Achieving UTI

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Revision as of 09:27, 20 July 2009 by Jeko (talk | contribs) (Torcs' data structures and C#)

Intro

C# code design was depending a lot on C++ code due to compatibility constraint with Torcs plugins.

However, with time, we finally ended up rewriting almost everything but the car simulation engine (which is the big part of the simuv2 plugin)

We then removed lot of C++ code, mainly track and robots related code, then their dependencies.

The C# code can now be redesigned properly (without constraints), starting with the track interface (see Universal Track Interface).

Step 1: kill some C++

  • 1- We got rid of all C++ code not needed by simuv2.
    • 1. we disabled legacy c++ robots, which in turn allowed to remove learning, robottools, plib (almost completely).
    • 2. C# code that needed to access/modify t* struct now do it through an interface (called UTI).
    • 3. We removed as much C++ code as possible.
  • 2- Simplifying simuv2
    • simuv2 no longer manages collisions, we got rid of solid.

Progress indicator

The indicator is the number of lines of C++ compiled in libsimulator.so. Goal is 0 (one day maybe).

  • 22/06, 05:00pm. 39223 lines
  • 23/06, 03:00pm. 32984 lines (removed c++ drivers)
  • 23/06, 03:30pm. 31697 lines (removed learning)
  • 23/06, 05:00pm. 31565 lines (tried to remove robottools... but track have a dependency over it. simplifying what can be)
  • 24/06, 05:00pm. 30817 lines (removed gnulinux)
  • 24/06, 06:00pm. 30116 lines (removed simuv2 collision handling code, removed simuv2's dependency over the track format)
  • 26/06, 11:00am. 24528 lines (removed track, finished to remove robottools)
  • 26/06, 12:30pm. 21975 lines (removed most of plib. cleaning some commented lines)
  • 26/06, 07:30pm. 18289 lines (removed solid and portability)
  • 26/06, 10:00pm. 17949 lines (removed lot of raceman, cleaning)

Going further

Almost half the remaining C++ code is related to parsing XML and storing/managing GfParm (which is a list of Metadata -- or Dictionnary -- done in C++).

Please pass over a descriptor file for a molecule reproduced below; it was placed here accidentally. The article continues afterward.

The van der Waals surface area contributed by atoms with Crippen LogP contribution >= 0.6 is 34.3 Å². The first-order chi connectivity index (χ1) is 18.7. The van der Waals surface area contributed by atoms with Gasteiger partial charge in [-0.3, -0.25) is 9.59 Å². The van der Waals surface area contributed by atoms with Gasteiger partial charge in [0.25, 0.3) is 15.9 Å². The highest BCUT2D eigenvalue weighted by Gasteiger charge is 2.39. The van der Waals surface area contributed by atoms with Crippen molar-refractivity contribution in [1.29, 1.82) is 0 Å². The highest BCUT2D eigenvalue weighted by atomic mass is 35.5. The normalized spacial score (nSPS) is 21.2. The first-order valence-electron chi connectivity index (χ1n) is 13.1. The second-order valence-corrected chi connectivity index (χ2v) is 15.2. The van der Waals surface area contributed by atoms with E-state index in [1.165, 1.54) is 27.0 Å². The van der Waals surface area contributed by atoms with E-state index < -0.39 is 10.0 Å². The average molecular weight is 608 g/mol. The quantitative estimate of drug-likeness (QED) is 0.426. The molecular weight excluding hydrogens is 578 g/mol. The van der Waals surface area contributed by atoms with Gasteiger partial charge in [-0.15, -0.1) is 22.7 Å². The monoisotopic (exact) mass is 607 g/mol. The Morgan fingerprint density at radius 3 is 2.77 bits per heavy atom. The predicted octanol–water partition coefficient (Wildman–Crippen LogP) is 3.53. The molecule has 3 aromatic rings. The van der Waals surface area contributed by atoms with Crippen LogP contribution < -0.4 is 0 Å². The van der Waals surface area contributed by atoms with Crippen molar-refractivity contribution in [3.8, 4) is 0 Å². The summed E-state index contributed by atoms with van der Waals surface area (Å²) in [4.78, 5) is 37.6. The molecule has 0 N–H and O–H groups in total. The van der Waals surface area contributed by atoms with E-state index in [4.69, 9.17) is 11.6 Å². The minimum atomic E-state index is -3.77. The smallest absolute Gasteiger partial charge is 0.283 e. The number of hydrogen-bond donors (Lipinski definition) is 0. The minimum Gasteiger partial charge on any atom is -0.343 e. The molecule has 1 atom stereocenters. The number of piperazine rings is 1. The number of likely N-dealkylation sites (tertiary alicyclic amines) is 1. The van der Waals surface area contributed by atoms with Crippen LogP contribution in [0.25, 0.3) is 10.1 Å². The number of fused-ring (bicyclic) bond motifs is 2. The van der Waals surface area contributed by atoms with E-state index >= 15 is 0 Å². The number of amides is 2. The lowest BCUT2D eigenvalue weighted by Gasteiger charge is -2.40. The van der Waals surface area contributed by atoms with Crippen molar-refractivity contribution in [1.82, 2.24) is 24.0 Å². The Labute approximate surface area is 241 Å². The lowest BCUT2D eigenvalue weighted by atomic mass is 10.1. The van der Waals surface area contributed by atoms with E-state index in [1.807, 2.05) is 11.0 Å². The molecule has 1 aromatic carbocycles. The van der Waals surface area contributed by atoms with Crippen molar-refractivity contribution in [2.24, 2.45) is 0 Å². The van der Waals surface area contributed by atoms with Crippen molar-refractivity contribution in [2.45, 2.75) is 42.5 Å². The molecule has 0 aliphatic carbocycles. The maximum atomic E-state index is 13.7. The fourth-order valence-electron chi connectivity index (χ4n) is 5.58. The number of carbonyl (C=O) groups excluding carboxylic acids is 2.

A quick grep approximates that SimuV2 retrieves about 103 static informations about the car from its GfParm files. If we create a structure in which we store those informations, we can then load them from C# (using far-far less code).

When all those 103 informations are loaded from C#, we can drop the txml and tgf c++ modules. Only simuv2 and math will remain (and I guess we then can't go any further except by porting simuv2 to C#).

Torcs' data structures and C#

OpenRacing is still relying on a few data structures which are defined in C++, they are used to keep synchronized simulation state between C++ and C#.

However, the C++ code is now absolutely free of informations about the track. So, concerning UTI's work, we have nothing to change on that part.

Alpha UTI

On the process to remove track from C++, I needed to add a minimal UTI interface in order to be able to run the simulation.

AlphaUTI is an extremely minimalist implementation of it. It gives a single starting position (0,0,2) and point its path to the street-1 folder so Ode and Ogre load their data from there.

We now need to transfer some intelligence from Ode/Ogre to UTI (so an UTI is not just a folder!).

Step 2: Conception

Plan

  1. Solve the problems
    1. What informations needs each modules?
      1. Ode?
      2. Ogre?
      3. Robots?
    2. How blender can define those?
    3. How UTI should present this to OpenRacing's modules, in an abstract way?
  2. Provide class specifications.
    1. For physics
    2. For graphics
    3. For robots
  3. Implement AlphaUTI and/or tools (depends where the methods goes)
    1. .OTF (pseudo collada) loader
    2. convert .OTF to OGRE
  4. Adapt
    1. Ode to use UTI
    2. Ogre to use UTI
    3. Robots to use UTI
  5. Enjoy the new track made with blender!

Basic design

UTI-Integration.png

Ode needs

Ode needs:

  • a list of meshes
    • with physical properties
    • with normals

Ogre needs

Robots needs

Blender exports

UTI's interface

AlphaUTI

Questions

Q1: Should the robot decide the features of his car?

It seems more natural to me to build a car then put a driver into the car (instead of the opposite). Maybe some AI are very specific to drive a particular car, let's forget about that first: we simplify!